9“It

34     M. Miller

All the detailed regulation in the world will do less to avert a future financial crisis than the clear and present danger in the minds of today’s bankers that, if they transgress in the eyes of the authority on whom their business ultimately depends, then they could go to prison (Ferguson 2013, p. 78). A year after these words were published, however, the Parliamentary Commission on Banking Standards issued a report—Changing banking for good—outlining radical reforms to improve standards across the banking industry.10 Key recommendations include: A new Senior Persons Regime to ensure that the most important responsibilities within banks are assigned to specific, senior individuals so they can be held fully accountable for their decisions and the standards of their banks in these areas; A new licencing regime underpinned by Banking Standards Rules to ensure those who can do serious harm are subject to the full range of enforcement powers; A new criminal offence for Senior Persons of reckless misconduct in the management of a bank, carrying a custodial sentence; A new remuneration code better to align risks taken and rewards received in remuneration, with much more remuneration to be deferred and for much longer; A new power for the regulator to cancel all outstanding deferred remuneration, along with unvested pension rights and loss of office or change of control payments, for senior bank employees in the event of their banks needing taxpayer support, creating a major new incentive on bankers to avoid such risks. Parliament has recommended that ‘reckless misconduct’ should lead to imprisonment of senior managers; but the standards of proof required to establish criminal liability for executives—with funding doubtless available to marshal the very best lawyers in their defence— could well stymie this innovation. In which case, it will be left to ‘clawback’ and other financial penalties that reduce the private benefits of risk-taking to change managers’ behaviour. Time will tell. 10Subsequently,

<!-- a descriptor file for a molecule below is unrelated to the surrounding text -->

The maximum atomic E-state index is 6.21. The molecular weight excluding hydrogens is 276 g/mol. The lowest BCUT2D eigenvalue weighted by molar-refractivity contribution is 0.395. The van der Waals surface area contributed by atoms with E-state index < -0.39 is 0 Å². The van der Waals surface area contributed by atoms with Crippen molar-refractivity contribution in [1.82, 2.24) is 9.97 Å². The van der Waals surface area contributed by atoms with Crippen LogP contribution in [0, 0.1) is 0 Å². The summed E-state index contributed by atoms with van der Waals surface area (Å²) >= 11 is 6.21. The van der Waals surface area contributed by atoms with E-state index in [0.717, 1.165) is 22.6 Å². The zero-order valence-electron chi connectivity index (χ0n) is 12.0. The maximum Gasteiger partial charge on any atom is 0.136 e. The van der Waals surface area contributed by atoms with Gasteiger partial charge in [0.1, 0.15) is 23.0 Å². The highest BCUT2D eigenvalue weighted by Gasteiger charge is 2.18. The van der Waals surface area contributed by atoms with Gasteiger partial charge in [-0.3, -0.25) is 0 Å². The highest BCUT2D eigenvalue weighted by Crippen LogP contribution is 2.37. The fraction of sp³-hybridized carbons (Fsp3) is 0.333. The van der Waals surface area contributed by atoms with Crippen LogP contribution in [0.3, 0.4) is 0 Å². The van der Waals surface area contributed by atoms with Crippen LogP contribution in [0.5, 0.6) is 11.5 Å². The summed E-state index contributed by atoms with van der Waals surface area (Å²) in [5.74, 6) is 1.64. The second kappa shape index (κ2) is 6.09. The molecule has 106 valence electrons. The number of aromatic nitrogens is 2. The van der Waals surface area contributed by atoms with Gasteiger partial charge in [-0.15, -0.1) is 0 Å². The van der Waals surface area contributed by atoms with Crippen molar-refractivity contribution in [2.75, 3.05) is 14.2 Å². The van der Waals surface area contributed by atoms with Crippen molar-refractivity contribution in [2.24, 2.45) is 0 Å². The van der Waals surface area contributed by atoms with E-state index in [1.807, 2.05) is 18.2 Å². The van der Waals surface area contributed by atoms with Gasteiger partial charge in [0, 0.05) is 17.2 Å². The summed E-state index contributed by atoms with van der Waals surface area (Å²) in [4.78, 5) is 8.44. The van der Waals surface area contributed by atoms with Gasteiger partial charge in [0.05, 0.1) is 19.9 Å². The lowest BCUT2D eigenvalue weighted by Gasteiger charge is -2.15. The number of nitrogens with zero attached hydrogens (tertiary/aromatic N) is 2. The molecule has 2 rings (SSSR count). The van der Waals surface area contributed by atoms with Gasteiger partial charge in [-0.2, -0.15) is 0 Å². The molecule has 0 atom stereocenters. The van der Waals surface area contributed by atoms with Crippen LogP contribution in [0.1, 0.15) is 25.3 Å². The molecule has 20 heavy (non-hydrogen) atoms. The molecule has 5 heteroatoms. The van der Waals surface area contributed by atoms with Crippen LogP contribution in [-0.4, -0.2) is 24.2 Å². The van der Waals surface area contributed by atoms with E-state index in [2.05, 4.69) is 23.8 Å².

the Prudential Regulatory Authority and Financial Conduct Authority have been developing Senior Manager and Certification Regimes (SM&CR) to support a change in culture at all levels in the banking and insurance industries.

2  The Financial Alchemy That Failed     35

Conclusion Failure to bring reckless bankers to justice is likely to have serious political consequences. Indeed, according to Michael Lewis, in the United States it already has. When interviewed by Gary Silverman for the Financial Times Michael Lewis expressed the view that the Trump phenomenon was ‘an unfortunate aftershock’ of the financial blunders of the last decade. He went on to elaborate: The collapse of the US mortgage market and the subsequent bailout of the banks left Americans of varying political views feeling that the system was rigged. I think of this as echoing the 2008 financial crisis. The marketplace for politicians just did something as weird as the marketplace for securities did, and it did it in part because of what the market did. (Gary Silverman 2016)